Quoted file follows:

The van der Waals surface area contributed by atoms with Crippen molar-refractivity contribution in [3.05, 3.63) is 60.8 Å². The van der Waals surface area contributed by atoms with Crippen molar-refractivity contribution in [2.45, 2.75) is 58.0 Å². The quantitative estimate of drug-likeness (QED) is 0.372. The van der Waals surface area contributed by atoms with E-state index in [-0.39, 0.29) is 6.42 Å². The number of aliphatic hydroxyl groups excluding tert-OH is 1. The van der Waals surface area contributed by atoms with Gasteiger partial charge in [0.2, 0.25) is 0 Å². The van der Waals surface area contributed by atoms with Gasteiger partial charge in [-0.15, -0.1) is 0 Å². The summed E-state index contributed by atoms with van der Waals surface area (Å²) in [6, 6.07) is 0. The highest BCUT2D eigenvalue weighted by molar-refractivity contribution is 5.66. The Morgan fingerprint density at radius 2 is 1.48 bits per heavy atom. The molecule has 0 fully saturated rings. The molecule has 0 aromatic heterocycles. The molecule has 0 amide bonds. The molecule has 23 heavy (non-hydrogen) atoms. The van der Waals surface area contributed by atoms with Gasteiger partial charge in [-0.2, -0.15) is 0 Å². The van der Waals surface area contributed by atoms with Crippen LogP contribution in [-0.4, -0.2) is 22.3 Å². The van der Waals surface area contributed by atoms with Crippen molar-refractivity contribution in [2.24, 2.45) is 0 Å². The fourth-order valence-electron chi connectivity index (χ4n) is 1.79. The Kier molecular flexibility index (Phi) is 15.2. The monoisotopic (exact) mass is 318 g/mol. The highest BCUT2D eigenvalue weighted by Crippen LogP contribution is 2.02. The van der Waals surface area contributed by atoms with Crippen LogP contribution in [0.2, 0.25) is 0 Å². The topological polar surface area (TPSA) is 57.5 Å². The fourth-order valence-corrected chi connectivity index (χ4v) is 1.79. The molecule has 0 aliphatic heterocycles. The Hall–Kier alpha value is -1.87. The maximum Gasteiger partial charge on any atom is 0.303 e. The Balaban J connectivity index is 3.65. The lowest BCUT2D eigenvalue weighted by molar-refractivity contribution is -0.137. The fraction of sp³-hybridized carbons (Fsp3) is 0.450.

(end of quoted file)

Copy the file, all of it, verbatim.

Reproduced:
The van der Waals surface area contributed by atoms with Crippen molar-refractivity contribution in [3.05, 3.63) is 60.8 Å². The van der Waals surface area contributed by atoms with Crippen molar-refractivity contribution in [2.45, 2.75) is 58.0 Å². The quantitative estimate of drug-likeness (QED) is 0.372. The van der Waals surface area contributed by atoms with E-state index in [-0.39, 0.29) is 6.42 Å². The number of aliphatic hydroxyl groups excluding tert-OH is 1. The van der Waals surface area contributed by atoms with Gasteiger partial charge in [0.2, 0.25) is 0 Å². The van der Waals surface area contributed by atoms with Gasteiger partial charge in [-0.15, -0.1) is 0 Å². The summed E-state index contributed by atoms with van der Waals surface area (Å²) in [6, 6.07) is 0. The highest BCUT2D eigenvalue weighted by molar-refractivity contribution is 5.66. The Morgan fingerprint density at radius 2 is 1.48 bits per heavy atom. The molecule has 0 fully saturated rings. The molecule has 0 aromatic heterocycles. The molecule has 0 amide bonds. The molecule has 23 heavy (non-hydrogen) atoms. The van der Waals surface area contributed by atoms with Gasteiger partial charge in [-0.2, -0.15) is 0 Å². The van der Waals surface area contributed by atoms with Crippen LogP contribution in [-0.4, -0.2) is 22.3 Å². The van der Waals surface area contributed by atoms with Crippen molar-refractivity contribution in [2.24, 2.45) is 0 Å². The fourth-order valence-electron chi connectivity index (χ4n) is 1.79. The Kier molecular flexibility index (Phi) is 15.2. The monoisotopic (exact) mass is 318 g/mol. The highest BCUT2D eigenvalue weighted by Crippen LogP contribution is 2.02. The van der Waals surface area contributed by atoms with Crippen LogP contribution in [0.2, 0.25) is 0 Å². The topological polar surface area (TPSA) is 57.5 Å². The fourth-order valence-corrected chi connectivity index (χ4v) is 1.79. The molecule has 0 aliphatic heterocycles. The Hall–Kier alpha value is -1.87. The maximum Gasteiger partial charge on any atom is 0.303 e. The Balaban J connectivity index is 3.65. The lowest BCUT2D eigenvalue weighted by molar-refractivity contribution is -0.137. The fraction of sp³-hybridized carbons (Fsp3) is 0.450.